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How we write what the press want

Writing for the press is a skill in itself and it’s a skill that we possess in abundance. As trained journalists and copy writers, we have a trained eye for what makes a story. And as crafted storytellers, we unlock latent news where others see none.

Selecting the right tone of voice is also essential. News journalists switch off at the first sight of adjectives; fantastic, beautiful, amazing, incredible are all words banished in our world, we save them for promotional copywriting. News is about fact, not fiction, so we present news as it should be – short and to the point, reporting what’s happening. News is also third person – never we, I or our, unless it’s in a quote.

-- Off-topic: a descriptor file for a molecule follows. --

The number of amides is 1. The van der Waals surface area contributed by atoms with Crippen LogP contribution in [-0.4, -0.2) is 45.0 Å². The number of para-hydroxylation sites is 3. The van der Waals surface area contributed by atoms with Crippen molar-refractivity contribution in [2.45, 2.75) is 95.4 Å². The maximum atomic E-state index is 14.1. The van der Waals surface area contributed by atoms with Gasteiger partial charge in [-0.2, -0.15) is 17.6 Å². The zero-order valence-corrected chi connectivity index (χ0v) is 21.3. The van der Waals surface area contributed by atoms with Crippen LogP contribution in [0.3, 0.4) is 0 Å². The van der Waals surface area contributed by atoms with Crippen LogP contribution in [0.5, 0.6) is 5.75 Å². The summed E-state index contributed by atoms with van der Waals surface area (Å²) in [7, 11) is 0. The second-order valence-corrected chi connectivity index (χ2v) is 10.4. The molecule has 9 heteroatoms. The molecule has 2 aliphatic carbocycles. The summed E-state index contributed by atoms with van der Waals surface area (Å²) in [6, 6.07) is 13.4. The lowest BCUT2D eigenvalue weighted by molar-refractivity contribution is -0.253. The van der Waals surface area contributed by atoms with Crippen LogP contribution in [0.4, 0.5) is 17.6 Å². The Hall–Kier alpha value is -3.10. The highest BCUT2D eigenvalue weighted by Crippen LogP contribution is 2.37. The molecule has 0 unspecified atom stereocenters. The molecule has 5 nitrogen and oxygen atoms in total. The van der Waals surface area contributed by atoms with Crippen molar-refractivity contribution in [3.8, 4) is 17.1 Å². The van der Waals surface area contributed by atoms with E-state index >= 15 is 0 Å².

Lengthier editorials that appear as features are different again. These are more about setting a scene, providing context to the story, then adding the detail and delivering a narrative that has more depth and detail than news. They are still newsworthy, but not necessarily of the moment.

Other techniques include preparing responses to crises, press briefing notes, points of view quotations. In other words, if you’ve seen it in the media, we’ve probably written it!

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